When editing a page within my system, a user might decide to navigate to another website and in doing so could lose all the edits they have not saved.

I would like to intercept any attempt to go to another page and prompt the user to be sure they want this to happen since they could potentially lose their current work.

Gmail does this in a very similar way. For example, compose a new email, start typing into the message body and enter a new location in the address bar (say twitter.com or something). It will prompt asking "Are you sure?"

Ideas how to replicate this? I'm targeting IE8, but would like to be compatible with Firefox and Chrome also.


4 Answers 4


Similar to Ghommey's answer, but this also supports old versions of IE and Firefox.

window.onbeforeunload = function (e) {
  var message = "Your confirmation message goes here.",
  e = e || window.event;
  // For IE and Firefox
  if (e) {
    e.returnValue = message;

  // For Safari
  return message;
  • 1
    Could you explain the first line (var message = ...)? I dont know what that comma and the second expression is doing.
    – mtmurdock
    Commented Jul 27, 2012 at 17:01
  • 7
    @mtmurdock That's just Javascript syntax to declare multiple variables. var foo, bar; is the same as var foo; var bar;
    – T Nguyen
    Commented Oct 16, 2012 at 7:02
  • 4
    @mtmurdock, The second statement "var e = e || window.event;" means set e equal to the parameter e (if it's truthy) or window.event if not truthy. It will not be truthy if the parameter e is null.
    – T Nguyen
    Commented Oct 16, 2012 at 7:09
  • 3
    @Blieque addEventListener isn't supported in IE8. Don't edit people's answers without even reading the question.
    – Eli Grey
    Commented Jan 14, 2017 at 10:37
  • 4
    Doesn't work any more in Chrome (deprecated): developers.google.com/web/updates/2016/04/… Commented Aug 17, 2017 at 18:35

See this article. The feature you are looking for is the onbeforeunload

sample code:

  <script language="JavaScript">
  window.onbeforeunload = confirmExit;
  function confirmExit()
    return "You have attempted to leave this page.  If you have made any changes to the fields without clicking the Save button, your changes will be lost.  Are you sure you want to exit this page?";

Instead of an annoying confirmation popup, it would be nice to delay leaving just a bit (matter of milliseconds) to manage successfully posting the unsaved data to the server, which I managed for my site using writing dummy text to the console like this:

  // only take action (iterate) if my SCHEDULED_REQUEST object contains data        
  for (var key in SCHEDULED_REQUEST){   
    postRequest(SCHEDULED_REQUEST); // post and empty SCHEDULED_REQUEST object
    for (var i=0;i<1000;i++){
      // do something unnoticable but time consuming like writing a lot to console
      console.log('buying some time to finish saving data'); 
}; // no return string --> user will leave as normal but data is send to server

Edit: See also Synchronous_AJAX and how to do that with jquery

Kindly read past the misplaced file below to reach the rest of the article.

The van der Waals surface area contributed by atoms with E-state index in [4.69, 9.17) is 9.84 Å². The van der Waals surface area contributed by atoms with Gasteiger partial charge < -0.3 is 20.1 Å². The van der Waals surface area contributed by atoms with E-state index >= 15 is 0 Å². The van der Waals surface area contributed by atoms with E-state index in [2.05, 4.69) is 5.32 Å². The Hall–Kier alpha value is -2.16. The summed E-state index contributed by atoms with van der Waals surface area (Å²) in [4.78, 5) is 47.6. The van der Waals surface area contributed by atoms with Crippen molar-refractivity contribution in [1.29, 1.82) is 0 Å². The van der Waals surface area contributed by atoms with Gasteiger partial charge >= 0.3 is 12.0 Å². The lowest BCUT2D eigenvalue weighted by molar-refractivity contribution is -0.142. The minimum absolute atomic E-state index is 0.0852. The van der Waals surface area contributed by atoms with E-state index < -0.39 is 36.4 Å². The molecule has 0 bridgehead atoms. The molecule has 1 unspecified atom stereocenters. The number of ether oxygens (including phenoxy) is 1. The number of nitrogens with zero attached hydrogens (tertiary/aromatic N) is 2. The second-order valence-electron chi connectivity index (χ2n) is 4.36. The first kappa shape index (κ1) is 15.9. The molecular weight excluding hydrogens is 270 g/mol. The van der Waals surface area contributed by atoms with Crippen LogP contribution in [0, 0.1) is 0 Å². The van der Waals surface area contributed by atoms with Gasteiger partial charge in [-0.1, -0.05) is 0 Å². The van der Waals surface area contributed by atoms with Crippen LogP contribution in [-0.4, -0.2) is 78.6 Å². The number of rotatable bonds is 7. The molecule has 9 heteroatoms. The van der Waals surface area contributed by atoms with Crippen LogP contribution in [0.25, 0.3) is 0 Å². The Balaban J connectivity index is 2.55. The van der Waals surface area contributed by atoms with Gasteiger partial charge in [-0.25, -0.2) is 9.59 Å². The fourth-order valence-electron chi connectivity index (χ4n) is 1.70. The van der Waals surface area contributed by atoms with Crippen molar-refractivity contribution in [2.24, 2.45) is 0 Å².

• I like this alternative to the popup. Thanks for the suggestion, Remi. Commented Jan 9, 2012 at 15:39
  • 2
    that doesn't make absolutely no sense -1. javascript is not threaded what you are doing is doing a postRequest and then pausing the computation of the site without allowing no one to do nothing (including your postRequest, that meanwhile was already sent before the computation pause).
    – fmsf
    Commented Jul 4, 2012 at 14:12
  • And that is exactly why it works: indeed the post-request was send before the computation pause, but this little blocking of the page before it is actually left assures enough time for the browser client (not javascript) to really finish sending this request properly. I noticed that when I only send the request (without blocking) and leave the page immediately after, the request is not always send.
    – Remi
    Commented Jul 6, 2012 at 4:55
  • 6
    I wouldn't use that in production. console.log is not crossbrowser; each postRequest suffers from the delay of the previous ones (which also means the page will hang there for the duration of your loop * scheduled requests); the requests aren't started in parallel; you aren't guaranteed to really send your requests. If I were forced to confront with this problem, I'd go with a synchronous ajax request, if there is only one request. With multiple requests I'd use async ajax requests and a loop which checks results (either success or error) from callbacks of the requests.
    – framp
    Commented Sep 4, 2012 at 21:59
  • 1
    @fmsf holy grammar !!
    – Mfoo
    Commented Apr 3, 2018 at 16:05

I have users who have not been completing all required data.

<cfset unloadCheck=0>//a ColdFusion precheck in my page generation to see if unload check is needed
var erMsg="";
<cfif q.myData eq "">
    <cfset unloadCheck=1>
        verify(); //function elsewhere that checks all fields and populates erMsg with error messages for any fail(s)
        if(erMsg=="") window.onbeforeunload = null; //all OK so let them pass
        else window.onbeforeunload = confirmExit(); //borrowed from Jantimon above;
<cfif unloadCheck><!--- if any are outstanding, set the error message and the unload alert --->
    window.onbeforeunload = confirmExit;
    function confirmExit() {return "Data is incomplete for this Case:"+erMsg;}

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